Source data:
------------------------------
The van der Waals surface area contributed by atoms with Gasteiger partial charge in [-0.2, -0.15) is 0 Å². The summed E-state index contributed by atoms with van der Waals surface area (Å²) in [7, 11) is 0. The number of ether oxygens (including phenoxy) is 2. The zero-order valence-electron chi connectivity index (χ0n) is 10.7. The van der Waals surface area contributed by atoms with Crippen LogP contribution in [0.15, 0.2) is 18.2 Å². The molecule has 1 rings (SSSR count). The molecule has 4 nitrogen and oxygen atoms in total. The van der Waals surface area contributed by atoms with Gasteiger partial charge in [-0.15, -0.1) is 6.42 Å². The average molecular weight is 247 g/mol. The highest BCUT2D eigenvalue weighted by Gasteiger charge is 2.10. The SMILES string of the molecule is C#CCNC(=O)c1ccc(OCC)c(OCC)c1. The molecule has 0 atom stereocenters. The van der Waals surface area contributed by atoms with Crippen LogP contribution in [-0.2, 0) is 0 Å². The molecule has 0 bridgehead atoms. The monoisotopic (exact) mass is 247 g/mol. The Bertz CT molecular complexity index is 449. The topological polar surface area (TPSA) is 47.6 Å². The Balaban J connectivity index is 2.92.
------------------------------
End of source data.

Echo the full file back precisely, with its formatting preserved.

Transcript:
The van der Waals surface area contributed by atoms with Gasteiger partial charge in [-0.2, -0.15) is 0 Å². The summed E-state index contributed by atoms with van der Waals surface area (Å²) in [7, 11) is 0. The number of ether oxygens (including phenoxy) is 2. The zero-order valence-electron chi connectivity index (χ0n) is 10.7. The van der Waals surface area contributed by atoms with Crippen LogP contribution in [0.15, 0.2) is 18.2 Å². The molecule has 1 rings (SSSR count). The molecule has 4 nitrogen and oxygen atoms in total. The van der Waals surface area contributed by atoms with Gasteiger partial charge in [-0.15, -0.1) is 6.42 Å². The average molecular weight is 247 g/mol. The highest BCUT2D eigenvalue weighted by Gasteiger charge is 2.10. The SMILES string of the molecule is C#CCNC(=O)c1ccc(OCC)c(OCC)c1. The molecule has 0 atom stereocenters. The van der Waals surface area contributed by atoms with Crippen LogP contribution in [-0.2, 0) is 0 Å². The molecule has 0 bridgehead atoms. The monoisotopic (exact) mass is 247 g/mol. The Bertz CT molecular complexity index is 449. The topological polar surface area (TPSA) is 47.6 Å². The Balaban J connectivity index is 2.92.